“First you need to talk to people who actually live in the city of Minneapolis, and we have,” said Harteau. She mentioned community activists and members of boards and other “partners.”

“They are the community,” said Harteau, “and when something happens like this, they are the ones coming to us saying we support you.”

Others, including some of the protesters, come from outside the city, she said.

“They’re not from the community. They’re not people we deal with all the time. They’re ones who show up when something happens because they have an agenda … and I don’t think they truly have the best interests of everybody at heart. I don’t think they want us to ever get to a place where we have full support.”

When she meets with community groups, Harteau said she stresses going forward. “I think we need to acknowledge history, but we also have to acknowledge things we have improved on,” she said. “When an incident occurs, if you are going to go back and relive every incident that occurred, you’re not going to make progress. So we have to deal with the one in front of us. Let’s both agree we don’t like the way things have been. Now what do we do?”

Over the past few weeks, Harteau has appeared at news conferences beside Mayor Betsy Hodges, “but that doesn’t mean we always agree.”

Asked about her relationship with Hodges, Harteau paused briefly: “I think we have both learned a lot in the last month. I have learned a lot about her roles and responsibilities, I think when you go through a situation like this you either get stronger and develop some trust or [the relationship] breaks down. I think it’s stronger.”

Harteau said she understands why there is so much anger about police behavior. “I was appalled by the video I saw in Chicago, and some of the others,” she said. “That’s blatant, and where you need to look at tactics and somebody’s mind-set. Minneapolis handles half a million 911 calls a year. Our profession — we have a hell of a batting average.”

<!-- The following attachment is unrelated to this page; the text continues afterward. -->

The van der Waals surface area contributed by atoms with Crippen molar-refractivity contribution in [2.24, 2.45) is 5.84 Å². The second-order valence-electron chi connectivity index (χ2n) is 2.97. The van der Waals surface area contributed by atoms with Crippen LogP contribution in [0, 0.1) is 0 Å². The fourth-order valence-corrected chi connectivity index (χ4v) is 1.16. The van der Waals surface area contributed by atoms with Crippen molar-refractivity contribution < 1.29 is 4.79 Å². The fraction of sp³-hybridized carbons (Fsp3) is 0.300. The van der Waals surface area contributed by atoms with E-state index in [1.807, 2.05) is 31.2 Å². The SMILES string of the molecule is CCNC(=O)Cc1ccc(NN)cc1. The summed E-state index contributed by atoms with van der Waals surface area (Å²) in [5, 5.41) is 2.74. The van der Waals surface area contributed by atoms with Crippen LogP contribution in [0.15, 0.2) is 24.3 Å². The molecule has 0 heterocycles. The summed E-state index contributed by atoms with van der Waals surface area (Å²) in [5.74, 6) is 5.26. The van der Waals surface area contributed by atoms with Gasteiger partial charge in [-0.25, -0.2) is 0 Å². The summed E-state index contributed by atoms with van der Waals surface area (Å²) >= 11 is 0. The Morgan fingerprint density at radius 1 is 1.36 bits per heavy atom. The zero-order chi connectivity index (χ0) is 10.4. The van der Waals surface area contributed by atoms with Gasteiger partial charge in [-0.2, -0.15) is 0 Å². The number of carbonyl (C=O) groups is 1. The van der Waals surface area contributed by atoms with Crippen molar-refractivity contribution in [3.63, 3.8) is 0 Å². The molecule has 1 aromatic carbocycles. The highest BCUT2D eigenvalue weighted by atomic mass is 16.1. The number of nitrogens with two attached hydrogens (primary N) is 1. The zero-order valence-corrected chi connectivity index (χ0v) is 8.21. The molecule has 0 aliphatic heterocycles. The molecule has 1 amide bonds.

“We’re not always right,” said Harteau. “People don’t like it when I say that. I’m sorry [police union head] Bob Kroll, but we’re not always right. You can’t excuse everything that people do. What that does is ruin our integrity.”

Many have demanded the video of the Clark shooting be released, something that was out of the chief’s hands the moment the BCA took over the investigation. “I’m hoping the video gets released before this is over, I’d at least like the family to see it,” she said.

Whatever the outcome of the Clark case, “It’s going to be tumultuous, regardless,” said Harteau. “If exactly what has been said happened, I think people are going to be mad because they think we manufactured that and the investigation isn’t accurate. If it is something other than that, people will say, see, we told you. Either way, people are going to be very angry. I think this is one of those no-win situations.”

As for her own reputation, “You can’t be a leader and not get bruised,” Harteau said. “I believe that wholeheartedly. I’m OK with that.”

 

jtevlin@startribune.com 612-673-1702